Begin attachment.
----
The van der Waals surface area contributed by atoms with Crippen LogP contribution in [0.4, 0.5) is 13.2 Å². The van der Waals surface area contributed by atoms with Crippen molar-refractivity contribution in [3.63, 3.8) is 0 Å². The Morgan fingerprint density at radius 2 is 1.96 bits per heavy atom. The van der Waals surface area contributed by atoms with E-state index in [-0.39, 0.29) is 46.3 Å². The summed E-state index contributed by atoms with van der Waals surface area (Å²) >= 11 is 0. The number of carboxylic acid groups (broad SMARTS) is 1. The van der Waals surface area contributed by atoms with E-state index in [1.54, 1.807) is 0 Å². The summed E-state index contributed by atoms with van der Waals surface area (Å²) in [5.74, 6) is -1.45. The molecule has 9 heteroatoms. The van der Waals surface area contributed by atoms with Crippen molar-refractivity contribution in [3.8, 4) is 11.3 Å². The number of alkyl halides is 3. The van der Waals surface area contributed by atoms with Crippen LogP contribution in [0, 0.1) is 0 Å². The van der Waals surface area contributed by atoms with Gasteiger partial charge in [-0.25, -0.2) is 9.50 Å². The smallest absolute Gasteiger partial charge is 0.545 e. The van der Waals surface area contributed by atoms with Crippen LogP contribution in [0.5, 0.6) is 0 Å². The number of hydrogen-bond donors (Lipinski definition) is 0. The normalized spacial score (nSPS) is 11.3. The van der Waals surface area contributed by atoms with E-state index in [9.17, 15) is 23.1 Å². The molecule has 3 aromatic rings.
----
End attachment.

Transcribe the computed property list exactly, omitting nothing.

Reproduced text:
The van der Waals surface area contributed by atoms with Crippen LogP contribution in [0.4, 0.5) is 13.2 Å². The van der Waals surface area contributed by atoms with Crippen molar-refractivity contribution in [3.63, 3.8) is 0 Å². The Morgan fingerprint density at radius 2 is 1.96 bits per heavy atom. The van der Waals surface area contributed by atoms with E-state index in [-0.39, 0.29) is 46.3 Å². The summed E-state index contributed by atoms with van der Waals surface area (Å²) >= 11 is 0. The number of carboxylic acid groups (broad SMARTS) is 1. The van der Waals surface area contributed by atoms with E-state index in [1.54, 1.807) is 0 Å². The summed E-state index contributed by atoms with van der Waals surface area (Å²) in [5.74, 6) is -1.45. The molecule has 9 heteroatoms. The van der Waals surface area contributed by atoms with Crippen molar-refractivity contribution in [3.8, 4) is 11.3 Å². The number of alkyl halides is 3. The van der Waals surface area contributed by atoms with Crippen LogP contribution in [0, 0.1) is 0 Å². The van der Waals surface area contributed by atoms with Gasteiger partial charge in [-0.25, -0.2) is 9.50 Å². The smallest absolute Gasteiger partial charge is 0.545 e. The van der Waals surface area contributed by atoms with Crippen LogP contribution in [0.5, 0.6) is 0 Å². The number of hydrogen-bond donors (Lipinski definition) is 0. The normalized spacial score (nSPS) is 11.3. The van der Waals surface area contributed by atoms with E-state index in [9.17, 15) is 23.1 Å². The molecule has 3 aromatic rings.